Thursday, April 12, 2012

Titanic

This Sunday, April 15th, is the 100th anniversary of the best story, ever, for a child. It was a come-to-life Greek myth, but real - and recent. My grandmother was born in 1912.

The story gained traction in my imagination, until I became not as bad as James Cameron, but certainly on the spectrum. As the oldest of seven cousins, I convinced them to put on plays about Titanic, we rewrote the ending and made - the night, the 'berg, the screams - all a dream. All a dream.

That's what fiction means. To paraphrase Oscar Wilde: "the good end happily, and the bad unhappily. " Who at eleven could handle such a tragedy, even if the backdrop was a sheet we'd painted to look like portholes, and the setting was at the bottom of my grandparents' stairs?

I adored the words "watertight compartments." Also the words I learned later, "hubris," and, "The Gilded Age." I imagined Bob Ballard, and the submersible Alvin down there in the dark, finding the bow. It gave me shivers. Like elephants finding bones. They stand around the bones, touching them with their trunks like fingers, seeming to remember, thinking about how they might end.

Wednesday, April 4, 2012

Toothsome

Yesterday I had my #14 molar pulled, or, as they say, "extracted." I was upset about it. I've had that molar for more than 30 years, longer than I've known some of my closest friends, and I dined with it every night and never thought about it until it went bad. We went through a gummi bear phase together, in the 80s, and tapas, in the 90s, good old #14. Old shoe. Fit me like a glove.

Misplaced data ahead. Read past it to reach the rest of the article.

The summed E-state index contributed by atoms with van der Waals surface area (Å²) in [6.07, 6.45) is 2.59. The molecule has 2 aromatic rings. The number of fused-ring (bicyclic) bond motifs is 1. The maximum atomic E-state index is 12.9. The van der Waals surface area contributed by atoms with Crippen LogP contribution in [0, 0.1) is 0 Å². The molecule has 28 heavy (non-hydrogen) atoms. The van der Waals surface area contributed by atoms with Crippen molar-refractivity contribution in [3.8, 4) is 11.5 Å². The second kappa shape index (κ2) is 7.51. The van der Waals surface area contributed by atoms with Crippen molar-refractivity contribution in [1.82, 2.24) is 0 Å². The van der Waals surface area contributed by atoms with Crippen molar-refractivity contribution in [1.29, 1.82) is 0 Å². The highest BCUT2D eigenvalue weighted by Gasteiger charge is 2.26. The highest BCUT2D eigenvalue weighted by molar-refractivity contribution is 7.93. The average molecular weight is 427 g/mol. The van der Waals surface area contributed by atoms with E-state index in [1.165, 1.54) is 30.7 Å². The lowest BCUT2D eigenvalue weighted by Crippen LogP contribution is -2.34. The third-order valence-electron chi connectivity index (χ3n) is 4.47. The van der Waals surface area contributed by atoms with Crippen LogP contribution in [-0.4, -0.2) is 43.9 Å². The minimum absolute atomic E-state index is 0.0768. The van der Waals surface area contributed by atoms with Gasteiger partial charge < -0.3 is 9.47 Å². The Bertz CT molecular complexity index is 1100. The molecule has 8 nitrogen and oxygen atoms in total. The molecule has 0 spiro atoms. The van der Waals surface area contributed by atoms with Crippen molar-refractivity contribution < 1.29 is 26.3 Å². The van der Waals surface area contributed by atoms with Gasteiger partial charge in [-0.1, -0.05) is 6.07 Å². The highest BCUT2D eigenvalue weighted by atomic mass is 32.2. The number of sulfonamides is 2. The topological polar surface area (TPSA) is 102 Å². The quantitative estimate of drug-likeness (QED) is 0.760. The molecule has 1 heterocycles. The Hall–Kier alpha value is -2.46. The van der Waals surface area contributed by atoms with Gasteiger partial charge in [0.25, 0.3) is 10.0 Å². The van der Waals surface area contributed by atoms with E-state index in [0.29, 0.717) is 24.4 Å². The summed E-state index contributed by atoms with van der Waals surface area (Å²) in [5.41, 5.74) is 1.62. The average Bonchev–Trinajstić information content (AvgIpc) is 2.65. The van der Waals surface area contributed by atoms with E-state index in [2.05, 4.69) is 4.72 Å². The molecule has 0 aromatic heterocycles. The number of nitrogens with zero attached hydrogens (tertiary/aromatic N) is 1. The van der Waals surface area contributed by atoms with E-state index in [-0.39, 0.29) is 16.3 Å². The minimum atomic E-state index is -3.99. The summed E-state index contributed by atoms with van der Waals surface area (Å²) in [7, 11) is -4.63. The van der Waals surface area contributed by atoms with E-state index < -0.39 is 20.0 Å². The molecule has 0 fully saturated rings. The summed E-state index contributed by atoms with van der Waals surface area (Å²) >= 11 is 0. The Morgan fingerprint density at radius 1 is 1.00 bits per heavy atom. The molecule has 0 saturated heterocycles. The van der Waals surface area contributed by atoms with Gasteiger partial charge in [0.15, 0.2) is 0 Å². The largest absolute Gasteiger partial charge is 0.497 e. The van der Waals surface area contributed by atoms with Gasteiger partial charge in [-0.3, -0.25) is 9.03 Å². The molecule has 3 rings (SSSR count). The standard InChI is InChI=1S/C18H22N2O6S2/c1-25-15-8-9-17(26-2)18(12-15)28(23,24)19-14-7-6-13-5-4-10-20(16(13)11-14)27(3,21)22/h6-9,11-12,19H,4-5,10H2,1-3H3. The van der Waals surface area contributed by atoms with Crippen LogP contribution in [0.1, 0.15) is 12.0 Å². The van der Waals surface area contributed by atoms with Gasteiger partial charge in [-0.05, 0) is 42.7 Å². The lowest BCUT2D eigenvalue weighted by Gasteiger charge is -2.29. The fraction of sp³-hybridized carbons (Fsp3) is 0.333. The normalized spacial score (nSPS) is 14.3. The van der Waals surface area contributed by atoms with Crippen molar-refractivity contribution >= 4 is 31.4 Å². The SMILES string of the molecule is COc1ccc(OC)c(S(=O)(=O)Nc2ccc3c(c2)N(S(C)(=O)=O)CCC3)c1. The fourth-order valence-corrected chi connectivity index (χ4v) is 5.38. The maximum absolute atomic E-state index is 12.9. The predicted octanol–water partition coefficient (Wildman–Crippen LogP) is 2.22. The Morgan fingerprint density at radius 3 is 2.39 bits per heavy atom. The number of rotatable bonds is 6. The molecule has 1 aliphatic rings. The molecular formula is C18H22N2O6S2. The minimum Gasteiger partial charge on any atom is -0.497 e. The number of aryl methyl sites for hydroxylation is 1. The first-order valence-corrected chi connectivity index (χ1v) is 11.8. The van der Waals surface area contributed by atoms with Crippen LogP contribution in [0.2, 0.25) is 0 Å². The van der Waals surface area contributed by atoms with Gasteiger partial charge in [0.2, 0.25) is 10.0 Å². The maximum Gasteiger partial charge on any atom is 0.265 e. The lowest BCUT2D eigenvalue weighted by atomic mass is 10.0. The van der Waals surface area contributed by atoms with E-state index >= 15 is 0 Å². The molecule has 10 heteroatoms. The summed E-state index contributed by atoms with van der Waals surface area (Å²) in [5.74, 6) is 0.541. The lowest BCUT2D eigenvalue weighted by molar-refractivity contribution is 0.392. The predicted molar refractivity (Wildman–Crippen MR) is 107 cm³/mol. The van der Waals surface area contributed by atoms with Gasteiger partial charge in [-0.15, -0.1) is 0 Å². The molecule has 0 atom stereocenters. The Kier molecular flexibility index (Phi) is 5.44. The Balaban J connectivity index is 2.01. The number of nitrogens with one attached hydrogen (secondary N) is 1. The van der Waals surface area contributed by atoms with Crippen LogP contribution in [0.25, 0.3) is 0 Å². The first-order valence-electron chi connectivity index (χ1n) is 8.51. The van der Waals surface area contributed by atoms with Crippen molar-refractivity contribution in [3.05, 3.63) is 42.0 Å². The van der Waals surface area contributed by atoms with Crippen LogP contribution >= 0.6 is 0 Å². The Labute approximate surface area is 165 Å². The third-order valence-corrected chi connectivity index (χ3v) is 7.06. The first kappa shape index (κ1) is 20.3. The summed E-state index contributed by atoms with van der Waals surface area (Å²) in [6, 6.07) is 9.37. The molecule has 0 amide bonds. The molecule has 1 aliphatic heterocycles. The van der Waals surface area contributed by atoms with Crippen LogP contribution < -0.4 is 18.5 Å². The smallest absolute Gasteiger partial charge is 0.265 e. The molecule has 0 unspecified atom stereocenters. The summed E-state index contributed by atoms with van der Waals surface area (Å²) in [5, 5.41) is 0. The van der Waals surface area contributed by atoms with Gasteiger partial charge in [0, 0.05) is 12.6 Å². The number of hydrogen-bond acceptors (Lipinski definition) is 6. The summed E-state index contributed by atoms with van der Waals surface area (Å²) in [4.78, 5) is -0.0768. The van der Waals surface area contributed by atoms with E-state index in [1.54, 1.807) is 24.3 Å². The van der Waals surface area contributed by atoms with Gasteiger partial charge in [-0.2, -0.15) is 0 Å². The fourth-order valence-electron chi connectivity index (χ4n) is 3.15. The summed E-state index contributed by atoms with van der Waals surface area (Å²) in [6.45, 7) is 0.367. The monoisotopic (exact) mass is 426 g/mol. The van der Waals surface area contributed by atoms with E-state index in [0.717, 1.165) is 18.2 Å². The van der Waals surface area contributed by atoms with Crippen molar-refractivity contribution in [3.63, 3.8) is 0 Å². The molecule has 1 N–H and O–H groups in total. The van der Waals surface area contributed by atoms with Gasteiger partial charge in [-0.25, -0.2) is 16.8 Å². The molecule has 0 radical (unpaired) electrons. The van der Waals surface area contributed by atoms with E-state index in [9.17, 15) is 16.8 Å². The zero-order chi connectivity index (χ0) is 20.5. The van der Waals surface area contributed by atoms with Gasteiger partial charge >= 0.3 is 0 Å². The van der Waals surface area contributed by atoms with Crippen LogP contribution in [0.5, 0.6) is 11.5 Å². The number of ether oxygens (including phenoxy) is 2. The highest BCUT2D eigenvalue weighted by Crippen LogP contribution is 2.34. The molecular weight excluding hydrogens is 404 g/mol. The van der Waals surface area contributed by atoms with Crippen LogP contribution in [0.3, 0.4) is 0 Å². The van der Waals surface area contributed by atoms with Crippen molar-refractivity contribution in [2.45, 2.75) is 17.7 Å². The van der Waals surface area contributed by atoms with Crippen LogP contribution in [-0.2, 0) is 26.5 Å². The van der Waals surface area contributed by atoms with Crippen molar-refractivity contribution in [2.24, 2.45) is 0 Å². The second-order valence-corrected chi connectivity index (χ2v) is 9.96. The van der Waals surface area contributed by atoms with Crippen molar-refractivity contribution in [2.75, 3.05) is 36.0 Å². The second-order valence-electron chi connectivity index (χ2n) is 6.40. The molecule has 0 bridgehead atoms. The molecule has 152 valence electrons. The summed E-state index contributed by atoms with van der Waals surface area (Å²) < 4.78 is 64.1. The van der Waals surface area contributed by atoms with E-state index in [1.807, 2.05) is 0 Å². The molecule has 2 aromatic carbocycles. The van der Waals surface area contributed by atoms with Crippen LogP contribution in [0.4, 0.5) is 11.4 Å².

The hole where it used to be is not a hole, it's a pit, basically. Something could be mined out of there. I have gigantic teeth, like all the Hawkins women. At family reunions I know from whence I came: flesh-tearers. Big smilers. Fat-ass molars. It's where we put our energy reserves, I guess.

The oral surgeon said, sure you can keep your tooth, whatever bits are left, I expect it will shatter. But it didn't, whatta pal #14, a trooper, an English peasant gal. It came out intact, thick as the pinky on an infant. Three-rooted, strong shouldered, but dead - it was nobody's fault, the oral surgeon said.